The management of the mass casualty from this incident in our hospital followed the principles outlined in our disaster plan - The Jos protocol.[8] It emphasizes a cascade system of call out, beginning with the mobilization of resources from other parts of the hospital to the emergency room, and if this does not suffice, extension to outside the hospital. Following challenges encountered in other similar crises in September 2001, three modifications were made. The first was to designate an Incident Commander and ensure that the position is not vacant at any time during the disaster response. This is ideally the Chief Medical Director or other highly placed official in a position [17] to authorize the deployment of hospital resources for the response. The second is the Mass Casualty Commander. This is usually the most senior surgeon on ground, and we ensured that at all points in time, there was a designated commander available. In other words, people occupying these positions had to hand over to clearly designated replacements before they could leave the hospital during the crisis response. The last change was the activation of unit specific protocols in each department or unit, thereby enabling continued services by the personnel on ground at the commencement of the disaster response. For the Accident and Emergency unit, this meant that those on duty at the beginning of the response stayed on for the first 24 h and subsequently drew up 12 hourly rosters for consultants, residents, and nurses. Call out and personnel movement (on duty/off duty) were coordinated among the incident commander, the transport division, and the security agencies.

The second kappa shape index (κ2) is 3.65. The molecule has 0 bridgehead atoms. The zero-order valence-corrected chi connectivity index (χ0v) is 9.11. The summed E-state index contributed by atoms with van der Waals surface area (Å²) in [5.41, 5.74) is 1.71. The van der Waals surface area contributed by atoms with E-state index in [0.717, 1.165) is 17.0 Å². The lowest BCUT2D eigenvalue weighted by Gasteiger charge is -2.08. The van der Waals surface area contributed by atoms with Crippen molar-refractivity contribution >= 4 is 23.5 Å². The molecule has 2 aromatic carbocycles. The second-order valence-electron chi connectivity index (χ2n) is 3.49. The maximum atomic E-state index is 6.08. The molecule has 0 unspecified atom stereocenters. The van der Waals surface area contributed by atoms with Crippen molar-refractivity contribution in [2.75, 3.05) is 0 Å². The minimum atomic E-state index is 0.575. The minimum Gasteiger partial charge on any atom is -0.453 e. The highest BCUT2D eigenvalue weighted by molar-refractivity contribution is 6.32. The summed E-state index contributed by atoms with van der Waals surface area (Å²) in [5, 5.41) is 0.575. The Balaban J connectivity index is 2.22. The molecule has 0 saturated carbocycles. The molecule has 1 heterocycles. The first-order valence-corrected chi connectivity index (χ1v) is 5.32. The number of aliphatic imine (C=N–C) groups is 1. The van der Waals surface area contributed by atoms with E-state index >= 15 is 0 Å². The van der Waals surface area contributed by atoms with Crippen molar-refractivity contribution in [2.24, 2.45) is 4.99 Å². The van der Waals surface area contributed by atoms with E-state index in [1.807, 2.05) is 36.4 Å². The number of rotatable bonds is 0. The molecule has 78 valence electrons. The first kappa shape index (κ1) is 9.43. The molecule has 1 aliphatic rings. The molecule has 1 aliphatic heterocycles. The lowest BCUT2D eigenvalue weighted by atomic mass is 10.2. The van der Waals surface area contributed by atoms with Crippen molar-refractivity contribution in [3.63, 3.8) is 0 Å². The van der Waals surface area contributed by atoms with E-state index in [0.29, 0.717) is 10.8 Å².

The hospital response proceeded smoothly. There was no incidence of exhaustion of supplies, drugs, blood, or other consumables. The Incident Commander also ensured that personnel required for running operating theaters, laboratories, and other units were brought in as required. Consequently, at no point did the hospital response come to a stop. By 24 h after the crisis, the last patient had been operated upon and the hospital activities returned to routine.